Ms. Variava: The TEC majority report by five scientists from the fields of molecular biology, toxicology, nutrition science and biodiversity called for an indefinite moratorium on field trials, stating that ‘the regulatory system has major gaps.’ They concluded that the quality of information in several GM applications was far below that necessary for rigorous evaluation. They recommended a moratorium on field trials for Bt in food crops until there was more definitive information on its long-term safety, and for crops for which India is a center of origin/diversity. They also recommended a ban on the release of ‘herbicide tolerant’ crops, which are inadvisable on socioeconomic grounds in a country where farms are small and weeding provides income to millions of people.
WSJ: Does the report take food security into account?
Ms. Variava: Yes, the report notes that although India has a food surplus in production terms, one-third of the world’s malnourished children live here. It does not see GM as the answer to this.
WSJ: Does it make sense to ban even field trials of GM food?
Ms. Variava: Field trials involve open-air releases of GM. Given that rice and wheat survived their supposed destruction after field trials in U.S. and caused import bans leading to losses of millions of dollars to U.S. farmers, field trials are not harmless scientific experiments. Banning field trials makes sense until a strong biosafety and liability regime is in place.
WSJ: Isn’t India taking regulatory steps to promote the safe use of modern biotechnology, for example with the proposed Biotechnology Regulatory Authority of India Bill?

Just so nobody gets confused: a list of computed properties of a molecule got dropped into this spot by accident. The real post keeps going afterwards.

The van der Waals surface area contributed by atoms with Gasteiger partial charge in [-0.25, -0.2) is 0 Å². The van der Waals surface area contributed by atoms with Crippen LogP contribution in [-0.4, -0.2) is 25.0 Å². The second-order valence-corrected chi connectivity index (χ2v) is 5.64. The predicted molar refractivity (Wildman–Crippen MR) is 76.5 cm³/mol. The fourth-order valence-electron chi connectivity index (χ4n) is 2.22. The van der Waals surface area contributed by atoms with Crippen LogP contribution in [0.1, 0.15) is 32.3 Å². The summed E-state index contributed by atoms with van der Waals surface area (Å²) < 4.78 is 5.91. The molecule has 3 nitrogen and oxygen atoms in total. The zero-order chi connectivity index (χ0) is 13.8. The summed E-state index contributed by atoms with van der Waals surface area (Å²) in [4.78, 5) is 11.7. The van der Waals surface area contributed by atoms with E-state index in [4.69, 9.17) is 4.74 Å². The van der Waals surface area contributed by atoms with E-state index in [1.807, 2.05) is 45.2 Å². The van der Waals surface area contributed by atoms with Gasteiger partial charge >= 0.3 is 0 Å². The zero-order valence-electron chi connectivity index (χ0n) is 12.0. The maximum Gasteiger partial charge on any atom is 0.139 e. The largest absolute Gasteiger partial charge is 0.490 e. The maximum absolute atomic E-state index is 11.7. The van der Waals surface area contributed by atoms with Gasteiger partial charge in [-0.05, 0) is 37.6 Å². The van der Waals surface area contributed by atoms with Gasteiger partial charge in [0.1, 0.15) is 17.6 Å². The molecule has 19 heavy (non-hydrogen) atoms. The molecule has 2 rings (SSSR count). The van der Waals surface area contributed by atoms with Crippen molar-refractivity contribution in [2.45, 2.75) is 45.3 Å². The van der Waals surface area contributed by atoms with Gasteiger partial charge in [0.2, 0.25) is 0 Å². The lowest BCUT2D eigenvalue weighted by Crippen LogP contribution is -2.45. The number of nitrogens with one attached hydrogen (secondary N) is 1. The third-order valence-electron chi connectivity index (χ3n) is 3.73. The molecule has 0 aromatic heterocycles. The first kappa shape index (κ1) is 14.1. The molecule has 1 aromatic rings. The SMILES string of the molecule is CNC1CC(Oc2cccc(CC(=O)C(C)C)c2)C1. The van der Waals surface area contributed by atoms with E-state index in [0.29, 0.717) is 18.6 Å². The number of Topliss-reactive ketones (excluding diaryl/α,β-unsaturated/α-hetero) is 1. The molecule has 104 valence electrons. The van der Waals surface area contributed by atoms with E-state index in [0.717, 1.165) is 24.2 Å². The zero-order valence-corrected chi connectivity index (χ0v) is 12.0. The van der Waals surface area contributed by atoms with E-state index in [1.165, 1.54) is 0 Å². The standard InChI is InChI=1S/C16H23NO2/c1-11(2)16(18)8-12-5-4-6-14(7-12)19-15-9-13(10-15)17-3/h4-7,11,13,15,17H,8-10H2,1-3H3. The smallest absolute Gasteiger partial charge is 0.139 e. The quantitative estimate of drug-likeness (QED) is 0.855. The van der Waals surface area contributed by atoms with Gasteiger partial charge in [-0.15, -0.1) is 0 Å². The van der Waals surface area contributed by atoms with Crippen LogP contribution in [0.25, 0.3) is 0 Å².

Ms. Variava: The BRAI Bill appears to be promoting rather than regulating GM. It proposes a single window clearance, with power to clear GM crops dangerously concentrated in the hands of just five people. All its other committees are merely advisory. It will overrule the constitutional powers of state governments over agriculture and circumscribe the Right to Information and legal redressal. It does not mandate long-term studies, assure labeling and post-release health monitoring, or have adequate punitive provisions. There is no mandatory consideration of safer alternatives or preliminary need assessment based on socioeconomic factors. GM crops are input intensive, requiring adequate fertilizers and timely irrigation. With over 70% of India’s farmers being small and impoverished, and 65% dependent on the vagaries of the monsoon, GM is a high cost, high debt and high risk technology for India. The BRAI Bill does not ensure caution for this unpredictable and irreversible technology.
WSJ: What would economically and environmentally sustainable agriculture for India look like?
Ms. Variava: A World Bank commissioned study found that agro-ecological approaches and not GM provide the best solution to the world’s food crisis.In March 2011, the U.N. Special Rapporteur on the Right to Food also reported that small scale farmers could double food production within 5 to 10 years by agro-ecological farming.
An Associated Chambers of Commerce and Industry of India study for West Bengal found that organic farming could increase net per capita income of a farmer in the state by 250%, lead to wealth accumulation of 120 billion rupees ($1.9 billion), generate exports worth 5.5 billion rupees ($87 million) and create nearly two million employment opportunities over five years.
In Andhra Pradesh, Community Managed Sustainable Agriculture was started in 2005-06. It promoted ecologically and economically sound agriculture with state government and World Bank support. About 10,000 villages with one million farmers practice non-pesticidal management on over 3.5 million acres. Pesticide use in the state has decreased by more than 45%. Net income increases were 3,000 to 15,000 rupees per acre, in addition to meeting a household’s food needs.